As of Sept. 1, working law enforcement officers in Texas who have heart attacks off duty or on duty will be considered to have had their medical events in the line of duty and be eligible for state and federal line-of-duty benefits.

SB 1562, which was recently signed into law by Gov. Greg Abbott, also provides line-of-duty benefits for officers who contract tuberculosis or smallpox through on duty operations.

"Heart disease is the number one killer of cops," says cardiologist Jonathan Sheinberg, who serves with the Cedar Park (TX) Police Department as a part-time lieutenant.

Sheinberg is president and CEO of the Public Safety Cardiac Foundation (www.publicsafetyheart.org), and he says the organization has been working to pass the law for several years.

He says it's important for off-duty heart attacks of officers to be considered line-of-duty medical events because "they don't usually happen at the time of the stress (such as fighting with a suspect or during strenuous training). They happen later."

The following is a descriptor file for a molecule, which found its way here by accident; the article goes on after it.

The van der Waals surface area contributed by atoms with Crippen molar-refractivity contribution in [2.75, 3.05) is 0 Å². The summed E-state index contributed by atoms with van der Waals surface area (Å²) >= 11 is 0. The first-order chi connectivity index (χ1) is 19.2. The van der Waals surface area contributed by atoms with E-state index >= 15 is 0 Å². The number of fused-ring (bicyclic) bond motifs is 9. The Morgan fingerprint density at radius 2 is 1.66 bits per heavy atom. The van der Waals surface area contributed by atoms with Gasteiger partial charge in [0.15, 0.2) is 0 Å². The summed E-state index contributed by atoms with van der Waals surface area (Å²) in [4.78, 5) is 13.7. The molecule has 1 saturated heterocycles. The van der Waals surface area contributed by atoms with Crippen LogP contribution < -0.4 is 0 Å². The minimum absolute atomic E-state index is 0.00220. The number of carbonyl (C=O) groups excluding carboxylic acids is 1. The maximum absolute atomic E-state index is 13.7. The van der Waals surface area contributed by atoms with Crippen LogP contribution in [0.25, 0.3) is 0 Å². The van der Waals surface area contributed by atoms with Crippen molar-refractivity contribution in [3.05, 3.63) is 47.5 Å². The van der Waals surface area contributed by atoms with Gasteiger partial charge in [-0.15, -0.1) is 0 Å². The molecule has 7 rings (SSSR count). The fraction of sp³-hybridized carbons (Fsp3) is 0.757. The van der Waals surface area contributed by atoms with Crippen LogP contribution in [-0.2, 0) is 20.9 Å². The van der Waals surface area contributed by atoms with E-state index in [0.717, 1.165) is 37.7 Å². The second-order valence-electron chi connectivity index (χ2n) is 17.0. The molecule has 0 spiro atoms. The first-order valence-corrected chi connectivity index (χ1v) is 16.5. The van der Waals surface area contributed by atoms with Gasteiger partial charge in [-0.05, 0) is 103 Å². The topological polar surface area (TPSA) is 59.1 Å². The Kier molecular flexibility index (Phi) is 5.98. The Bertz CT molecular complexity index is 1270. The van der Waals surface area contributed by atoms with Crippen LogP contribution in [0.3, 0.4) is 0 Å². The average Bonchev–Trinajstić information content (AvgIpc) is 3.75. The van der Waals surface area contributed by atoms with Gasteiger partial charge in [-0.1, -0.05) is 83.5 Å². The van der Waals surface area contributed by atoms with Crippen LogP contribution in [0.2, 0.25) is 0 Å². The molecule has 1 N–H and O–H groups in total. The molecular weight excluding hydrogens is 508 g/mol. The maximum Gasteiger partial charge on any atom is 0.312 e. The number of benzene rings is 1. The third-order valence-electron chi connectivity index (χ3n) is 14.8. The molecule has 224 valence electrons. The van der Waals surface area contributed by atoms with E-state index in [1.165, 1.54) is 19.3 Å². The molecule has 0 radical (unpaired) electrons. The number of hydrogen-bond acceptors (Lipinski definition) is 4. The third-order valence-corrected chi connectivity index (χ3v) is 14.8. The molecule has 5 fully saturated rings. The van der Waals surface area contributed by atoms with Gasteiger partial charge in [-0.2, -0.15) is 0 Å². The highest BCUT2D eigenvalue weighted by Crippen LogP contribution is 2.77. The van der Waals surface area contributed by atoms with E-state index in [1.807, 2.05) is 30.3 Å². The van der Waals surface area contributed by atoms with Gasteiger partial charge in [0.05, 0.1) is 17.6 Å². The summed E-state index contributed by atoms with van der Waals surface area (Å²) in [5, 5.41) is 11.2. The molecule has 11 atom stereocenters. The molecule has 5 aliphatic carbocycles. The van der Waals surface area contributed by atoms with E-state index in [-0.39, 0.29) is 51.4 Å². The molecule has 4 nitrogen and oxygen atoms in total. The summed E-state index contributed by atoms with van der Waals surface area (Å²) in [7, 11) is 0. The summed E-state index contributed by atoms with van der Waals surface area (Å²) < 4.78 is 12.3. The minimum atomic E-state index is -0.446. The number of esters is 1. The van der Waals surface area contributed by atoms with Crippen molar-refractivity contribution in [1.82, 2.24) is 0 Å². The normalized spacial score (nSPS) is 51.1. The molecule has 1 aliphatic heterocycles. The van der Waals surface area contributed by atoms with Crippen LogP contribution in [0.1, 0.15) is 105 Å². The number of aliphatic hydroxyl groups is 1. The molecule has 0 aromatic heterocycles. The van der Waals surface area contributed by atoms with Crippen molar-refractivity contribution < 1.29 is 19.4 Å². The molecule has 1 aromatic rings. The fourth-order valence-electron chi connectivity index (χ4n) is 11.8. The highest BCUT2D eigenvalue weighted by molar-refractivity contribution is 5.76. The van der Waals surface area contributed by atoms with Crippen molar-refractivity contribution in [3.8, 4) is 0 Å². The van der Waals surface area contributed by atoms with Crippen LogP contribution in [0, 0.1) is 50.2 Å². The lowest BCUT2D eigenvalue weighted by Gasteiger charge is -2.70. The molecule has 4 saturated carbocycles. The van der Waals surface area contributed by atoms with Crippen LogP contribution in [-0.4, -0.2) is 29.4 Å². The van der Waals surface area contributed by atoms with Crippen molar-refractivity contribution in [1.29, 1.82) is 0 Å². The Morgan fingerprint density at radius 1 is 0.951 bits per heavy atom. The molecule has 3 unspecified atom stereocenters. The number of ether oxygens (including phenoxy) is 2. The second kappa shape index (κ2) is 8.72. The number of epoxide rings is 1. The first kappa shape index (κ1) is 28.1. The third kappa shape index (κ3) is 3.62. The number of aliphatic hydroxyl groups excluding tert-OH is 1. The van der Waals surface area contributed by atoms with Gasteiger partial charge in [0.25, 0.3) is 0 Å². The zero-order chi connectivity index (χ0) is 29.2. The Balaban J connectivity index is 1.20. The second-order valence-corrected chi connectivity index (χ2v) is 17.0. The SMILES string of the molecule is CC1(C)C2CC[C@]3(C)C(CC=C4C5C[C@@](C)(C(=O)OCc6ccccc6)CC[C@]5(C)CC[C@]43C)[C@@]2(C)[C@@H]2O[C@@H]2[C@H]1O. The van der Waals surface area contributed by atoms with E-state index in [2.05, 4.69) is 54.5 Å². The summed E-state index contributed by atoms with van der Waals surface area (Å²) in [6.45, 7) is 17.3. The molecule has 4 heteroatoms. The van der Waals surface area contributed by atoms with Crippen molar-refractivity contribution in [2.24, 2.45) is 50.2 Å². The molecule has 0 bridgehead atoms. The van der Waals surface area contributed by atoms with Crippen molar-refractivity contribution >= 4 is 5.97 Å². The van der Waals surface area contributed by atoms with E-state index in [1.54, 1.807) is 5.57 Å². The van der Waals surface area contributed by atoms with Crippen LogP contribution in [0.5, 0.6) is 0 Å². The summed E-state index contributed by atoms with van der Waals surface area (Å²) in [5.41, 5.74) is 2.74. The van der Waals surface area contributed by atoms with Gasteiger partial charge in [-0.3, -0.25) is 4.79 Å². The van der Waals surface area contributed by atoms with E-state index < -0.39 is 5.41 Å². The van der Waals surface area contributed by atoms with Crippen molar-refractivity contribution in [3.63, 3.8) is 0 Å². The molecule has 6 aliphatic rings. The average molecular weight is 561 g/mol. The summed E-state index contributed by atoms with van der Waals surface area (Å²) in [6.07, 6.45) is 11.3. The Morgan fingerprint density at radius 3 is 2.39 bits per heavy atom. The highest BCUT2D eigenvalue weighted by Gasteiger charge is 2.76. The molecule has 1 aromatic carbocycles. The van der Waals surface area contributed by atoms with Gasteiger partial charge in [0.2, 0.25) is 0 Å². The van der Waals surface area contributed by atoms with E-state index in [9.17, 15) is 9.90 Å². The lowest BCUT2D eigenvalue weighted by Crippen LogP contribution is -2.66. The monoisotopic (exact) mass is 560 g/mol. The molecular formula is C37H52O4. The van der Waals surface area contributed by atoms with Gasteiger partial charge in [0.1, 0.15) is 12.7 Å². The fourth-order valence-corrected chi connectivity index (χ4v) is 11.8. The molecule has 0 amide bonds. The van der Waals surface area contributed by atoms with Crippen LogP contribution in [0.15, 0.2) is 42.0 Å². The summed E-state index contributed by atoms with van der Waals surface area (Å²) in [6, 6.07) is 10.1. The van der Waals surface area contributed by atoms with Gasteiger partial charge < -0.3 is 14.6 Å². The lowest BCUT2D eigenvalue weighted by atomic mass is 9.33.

Sheinberg says there are similar laws in effect in Virginia and Massachusetts, and he hopes the enactment of the Texas law will spur legislatures in other states to grant line-of-duty status to officers who suffer off-duty heart attacks.

Under the Texas law, there are exceptions and restrictions. Officers must have been on duty for at least five years. Also, if the officer is a user of tobacco products or their spouse is a smoker or has been a smoker during the marriage, the line-of-duty status and benefits may be denied.

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